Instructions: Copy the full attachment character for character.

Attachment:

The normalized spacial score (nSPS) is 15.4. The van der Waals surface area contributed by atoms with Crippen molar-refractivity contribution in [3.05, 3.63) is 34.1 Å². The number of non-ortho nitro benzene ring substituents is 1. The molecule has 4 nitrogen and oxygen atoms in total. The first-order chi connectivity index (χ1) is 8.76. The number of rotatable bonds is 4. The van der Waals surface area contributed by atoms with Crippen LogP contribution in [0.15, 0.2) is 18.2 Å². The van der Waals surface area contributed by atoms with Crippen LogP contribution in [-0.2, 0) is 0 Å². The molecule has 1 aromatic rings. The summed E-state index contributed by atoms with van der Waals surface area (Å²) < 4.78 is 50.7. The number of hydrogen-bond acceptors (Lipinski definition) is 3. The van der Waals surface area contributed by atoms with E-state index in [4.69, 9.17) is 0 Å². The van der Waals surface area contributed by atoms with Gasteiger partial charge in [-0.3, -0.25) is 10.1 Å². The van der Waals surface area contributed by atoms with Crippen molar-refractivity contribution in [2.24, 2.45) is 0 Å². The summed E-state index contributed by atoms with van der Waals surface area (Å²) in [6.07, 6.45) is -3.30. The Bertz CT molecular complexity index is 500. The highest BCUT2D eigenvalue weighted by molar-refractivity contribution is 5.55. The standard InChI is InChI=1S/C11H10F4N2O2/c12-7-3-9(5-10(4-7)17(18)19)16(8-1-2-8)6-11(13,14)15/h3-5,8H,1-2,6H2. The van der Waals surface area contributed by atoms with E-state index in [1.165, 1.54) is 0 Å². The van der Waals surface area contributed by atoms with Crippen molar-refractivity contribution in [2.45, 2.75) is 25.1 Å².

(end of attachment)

The normalized spacial score (nSPS) is 15.4. The van der Waals surface area contributed by atoms with Crippen molar-refractivity contribution in [3.05, 3.63) is 34.1 Å². The number of non-ortho nitro benzene ring substituents is 1. The molecule has 4 nitrogen and oxygen atoms in total. The first-order chi connectivity index (χ1) is 8.76. The number of rotatable bonds is 4. The van der Waals surface area contributed by atoms with Crippen LogP contribution in [0.15, 0.2) is 18.2 Å². The van der Waals surface area contributed by atoms with Crippen LogP contribution in [-0.2, 0) is 0 Å². The molecule has 1 aromatic rings. The summed E-state index contributed by atoms with van der Waals surface area (Å²) < 4.78 is 50.7. The number of hydrogen-bond acceptors (Lipinski definition) is 3. The van der Waals surface area contributed by atoms with E-state index in [4.69, 9.17) is 0 Å². The van der Waals surface area contributed by atoms with Gasteiger partial charge in [-0.3, -0.25) is 10.1 Å². The van der Waals surface area contributed by atoms with Crippen molar-refractivity contribution in [2.24, 2.45) is 0 Å². The summed E-state index contributed by atoms with van der Waals surface area (Å²) in [6.07, 6.45) is -3.30. The Bertz CT molecular complexity index is 500. The highest BCUT2D eigenvalue weighted by molar-refractivity contribution is 5.55. The standard InChI is InChI=1S/C11H10F4N2O2/c12-7-3-9(5-10(4-7)17(18)19)16(8-1-2-8)6-11(13,14)15/h3-5,8H,1-2,6H2. The van der Waals surface area contributed by atoms with E-state index in [1.165, 1.54) is 0 Å². The van der Waals surface area contributed by atoms with Crippen molar-refractivity contribution in [2.45, 2.75) is 25.1 Å².